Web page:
The true diagonal contains contacts between loci separated by distances below the size of a bin. The 2nd diagonal has such contacts too, i.e. contacts between pairs of loci located close to the bin boundary, but on the either side of it.
Our lab's usual recommendation is to discard two first diagonals, b/c they are contaminated by non-informative artifacts of the Hi-C procedure: unligated and self-ligated molecules. The former are just pieces of undigested and unligated DNA; the latter are formed when two ends of the same molecule get ligated and then the formed circle gets cleaved elsewhere. Both types of molecules looks like short distance contacts. Unligated DNA pieces look like two contacts with a separation of a few hundred bp and with the sequencing directions pointing toward each other along the genome. Self-ligated molecules usually have a separation of a few kb to 10 kb and have sequencing directions pointing away from each other. Both do not contain information about spatial organization. B/c unligated DNA and self-circles cannot be distinguished from "true" contacts formed by two distinct ligated molecules, their presence essentially invalidates all statistics on short-distance contacts. For this reason, we usually discard the first two diagonals of Hi-C matrices at high resolutions (up to a few tens of kb) or only the first diagonal for low resolution datasets (100kb+).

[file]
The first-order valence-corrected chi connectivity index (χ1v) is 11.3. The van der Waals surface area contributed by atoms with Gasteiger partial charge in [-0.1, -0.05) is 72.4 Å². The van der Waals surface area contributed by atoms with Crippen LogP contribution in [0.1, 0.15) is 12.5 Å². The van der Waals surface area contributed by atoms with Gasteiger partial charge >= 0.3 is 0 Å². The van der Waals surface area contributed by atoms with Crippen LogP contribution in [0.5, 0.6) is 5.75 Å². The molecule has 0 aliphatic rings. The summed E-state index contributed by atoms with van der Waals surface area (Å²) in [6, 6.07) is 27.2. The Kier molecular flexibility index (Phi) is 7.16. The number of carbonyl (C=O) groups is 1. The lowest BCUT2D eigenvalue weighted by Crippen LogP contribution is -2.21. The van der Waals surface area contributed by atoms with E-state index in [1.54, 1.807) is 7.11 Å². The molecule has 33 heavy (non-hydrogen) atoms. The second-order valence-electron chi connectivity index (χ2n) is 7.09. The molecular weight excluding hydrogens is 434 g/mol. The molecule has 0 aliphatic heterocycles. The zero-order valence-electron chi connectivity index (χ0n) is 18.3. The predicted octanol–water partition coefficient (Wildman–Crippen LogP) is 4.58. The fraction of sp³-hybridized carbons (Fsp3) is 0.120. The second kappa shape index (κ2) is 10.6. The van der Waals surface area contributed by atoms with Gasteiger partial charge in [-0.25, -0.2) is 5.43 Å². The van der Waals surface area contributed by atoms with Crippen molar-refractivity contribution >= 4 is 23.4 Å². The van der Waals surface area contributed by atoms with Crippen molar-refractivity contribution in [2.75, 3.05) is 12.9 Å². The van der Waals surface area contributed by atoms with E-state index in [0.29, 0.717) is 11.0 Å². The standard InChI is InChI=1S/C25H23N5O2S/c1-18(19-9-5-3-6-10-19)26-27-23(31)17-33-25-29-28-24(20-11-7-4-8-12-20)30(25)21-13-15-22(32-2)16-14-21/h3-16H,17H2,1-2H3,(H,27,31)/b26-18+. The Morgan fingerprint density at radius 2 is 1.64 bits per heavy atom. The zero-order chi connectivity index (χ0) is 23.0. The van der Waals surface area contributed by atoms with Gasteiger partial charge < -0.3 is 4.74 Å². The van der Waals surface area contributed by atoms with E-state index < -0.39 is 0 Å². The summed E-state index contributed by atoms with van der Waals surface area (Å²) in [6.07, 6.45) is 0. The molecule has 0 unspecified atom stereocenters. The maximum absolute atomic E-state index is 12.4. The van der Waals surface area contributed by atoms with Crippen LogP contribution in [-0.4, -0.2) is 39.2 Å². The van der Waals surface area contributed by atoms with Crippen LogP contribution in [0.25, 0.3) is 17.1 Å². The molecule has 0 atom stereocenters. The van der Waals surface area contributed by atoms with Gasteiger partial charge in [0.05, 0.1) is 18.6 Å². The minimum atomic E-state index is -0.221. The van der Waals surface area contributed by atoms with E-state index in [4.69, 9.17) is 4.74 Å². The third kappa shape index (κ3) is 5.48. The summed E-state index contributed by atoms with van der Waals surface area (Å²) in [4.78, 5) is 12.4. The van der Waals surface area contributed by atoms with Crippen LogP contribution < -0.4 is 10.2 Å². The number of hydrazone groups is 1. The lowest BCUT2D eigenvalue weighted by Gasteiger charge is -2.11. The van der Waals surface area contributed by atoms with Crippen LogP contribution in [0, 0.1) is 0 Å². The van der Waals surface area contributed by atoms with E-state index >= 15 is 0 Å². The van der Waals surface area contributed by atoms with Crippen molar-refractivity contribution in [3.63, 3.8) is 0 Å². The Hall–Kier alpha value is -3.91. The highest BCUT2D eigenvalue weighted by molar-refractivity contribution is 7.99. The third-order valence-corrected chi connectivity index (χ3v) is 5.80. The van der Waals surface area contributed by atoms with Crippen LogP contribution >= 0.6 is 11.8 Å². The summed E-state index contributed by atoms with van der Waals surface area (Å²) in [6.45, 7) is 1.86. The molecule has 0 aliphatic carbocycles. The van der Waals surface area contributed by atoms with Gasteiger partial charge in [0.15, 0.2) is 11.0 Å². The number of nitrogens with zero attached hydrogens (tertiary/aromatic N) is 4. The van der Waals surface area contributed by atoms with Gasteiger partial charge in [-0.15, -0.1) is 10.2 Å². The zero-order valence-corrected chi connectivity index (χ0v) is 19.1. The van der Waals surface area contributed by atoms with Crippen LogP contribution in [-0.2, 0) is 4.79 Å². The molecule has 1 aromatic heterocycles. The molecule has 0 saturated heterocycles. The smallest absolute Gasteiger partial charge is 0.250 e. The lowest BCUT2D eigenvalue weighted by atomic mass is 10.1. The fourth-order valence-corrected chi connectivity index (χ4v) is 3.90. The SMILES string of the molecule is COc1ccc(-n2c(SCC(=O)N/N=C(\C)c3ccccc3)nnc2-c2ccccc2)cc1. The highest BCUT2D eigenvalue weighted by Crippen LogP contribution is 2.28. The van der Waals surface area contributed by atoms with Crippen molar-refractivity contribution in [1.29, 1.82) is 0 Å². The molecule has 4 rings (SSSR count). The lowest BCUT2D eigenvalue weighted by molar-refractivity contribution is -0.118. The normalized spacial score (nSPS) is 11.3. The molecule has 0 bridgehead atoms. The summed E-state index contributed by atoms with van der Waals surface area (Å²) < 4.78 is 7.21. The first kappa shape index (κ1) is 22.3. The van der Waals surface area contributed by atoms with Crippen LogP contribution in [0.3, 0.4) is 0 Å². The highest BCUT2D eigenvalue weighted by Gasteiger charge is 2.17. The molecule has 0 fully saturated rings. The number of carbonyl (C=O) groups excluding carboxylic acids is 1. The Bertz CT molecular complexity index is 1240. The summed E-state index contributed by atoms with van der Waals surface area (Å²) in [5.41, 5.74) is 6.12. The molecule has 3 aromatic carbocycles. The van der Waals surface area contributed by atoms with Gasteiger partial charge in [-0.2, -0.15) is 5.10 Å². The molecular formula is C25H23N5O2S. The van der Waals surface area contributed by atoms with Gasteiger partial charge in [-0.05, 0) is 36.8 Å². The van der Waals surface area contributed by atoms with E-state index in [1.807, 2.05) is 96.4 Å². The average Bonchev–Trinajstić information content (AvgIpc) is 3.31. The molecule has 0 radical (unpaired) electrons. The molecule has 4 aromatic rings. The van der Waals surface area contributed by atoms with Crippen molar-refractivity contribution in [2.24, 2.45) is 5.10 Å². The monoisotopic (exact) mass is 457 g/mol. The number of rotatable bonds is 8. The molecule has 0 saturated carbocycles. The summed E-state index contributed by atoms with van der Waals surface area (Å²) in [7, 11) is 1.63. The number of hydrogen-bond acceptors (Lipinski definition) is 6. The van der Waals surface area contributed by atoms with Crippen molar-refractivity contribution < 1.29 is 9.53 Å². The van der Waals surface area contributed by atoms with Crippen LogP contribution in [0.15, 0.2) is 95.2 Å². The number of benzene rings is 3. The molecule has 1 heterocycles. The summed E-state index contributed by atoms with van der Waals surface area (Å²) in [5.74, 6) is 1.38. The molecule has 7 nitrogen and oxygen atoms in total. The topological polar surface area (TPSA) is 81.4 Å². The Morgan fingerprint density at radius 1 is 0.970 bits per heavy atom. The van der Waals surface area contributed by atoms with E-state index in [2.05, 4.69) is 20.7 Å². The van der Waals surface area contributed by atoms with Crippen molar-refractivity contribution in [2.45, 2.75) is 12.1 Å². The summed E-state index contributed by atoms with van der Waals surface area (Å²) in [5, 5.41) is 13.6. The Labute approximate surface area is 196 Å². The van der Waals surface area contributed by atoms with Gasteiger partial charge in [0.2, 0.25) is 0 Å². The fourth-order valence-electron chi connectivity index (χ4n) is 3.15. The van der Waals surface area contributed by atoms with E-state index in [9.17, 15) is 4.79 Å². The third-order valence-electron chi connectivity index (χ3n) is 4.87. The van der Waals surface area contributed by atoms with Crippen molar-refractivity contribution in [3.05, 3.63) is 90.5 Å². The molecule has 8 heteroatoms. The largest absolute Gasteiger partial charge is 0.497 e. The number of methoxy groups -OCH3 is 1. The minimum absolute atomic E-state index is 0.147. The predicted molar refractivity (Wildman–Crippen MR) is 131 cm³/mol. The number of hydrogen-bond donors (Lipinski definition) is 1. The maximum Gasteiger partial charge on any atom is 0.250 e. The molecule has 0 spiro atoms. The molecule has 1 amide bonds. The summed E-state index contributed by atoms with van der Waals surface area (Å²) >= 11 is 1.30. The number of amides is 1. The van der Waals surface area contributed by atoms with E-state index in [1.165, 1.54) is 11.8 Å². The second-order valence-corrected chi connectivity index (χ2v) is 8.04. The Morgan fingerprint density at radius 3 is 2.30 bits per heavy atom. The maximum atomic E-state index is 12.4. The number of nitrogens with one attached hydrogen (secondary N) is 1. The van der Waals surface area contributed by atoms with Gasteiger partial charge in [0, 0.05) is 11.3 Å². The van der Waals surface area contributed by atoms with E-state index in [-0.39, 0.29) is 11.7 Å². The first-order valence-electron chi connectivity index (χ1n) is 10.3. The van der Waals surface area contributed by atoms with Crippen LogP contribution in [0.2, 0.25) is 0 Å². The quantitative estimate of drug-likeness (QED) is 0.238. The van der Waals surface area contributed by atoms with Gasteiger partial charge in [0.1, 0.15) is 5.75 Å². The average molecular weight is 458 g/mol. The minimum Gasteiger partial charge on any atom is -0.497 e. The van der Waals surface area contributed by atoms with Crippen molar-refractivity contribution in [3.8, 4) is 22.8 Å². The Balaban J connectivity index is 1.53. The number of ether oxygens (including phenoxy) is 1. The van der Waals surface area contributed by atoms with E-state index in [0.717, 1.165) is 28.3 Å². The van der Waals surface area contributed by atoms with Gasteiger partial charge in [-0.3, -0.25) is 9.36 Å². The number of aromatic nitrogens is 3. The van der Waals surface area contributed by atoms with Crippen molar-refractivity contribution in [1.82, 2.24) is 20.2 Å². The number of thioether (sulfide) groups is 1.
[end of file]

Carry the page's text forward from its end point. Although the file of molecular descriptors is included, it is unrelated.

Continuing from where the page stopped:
What's the size of the bins in you matrix? Let's say the bins are 5kb long. The values in the diagonal means that you see interactions at very short distance (less than 5kb). To me these values should be the highest values.
So you are estimating contacts between fragments. But obviously, fragments which are already very close together (i.e. in the same bin) are highly likely in close proximity with each other. And that's not exactly what you are looking for, probably.
You probably want to check for secondary structure interactions such as looping, not for interactions because of the primary sequence - proximity.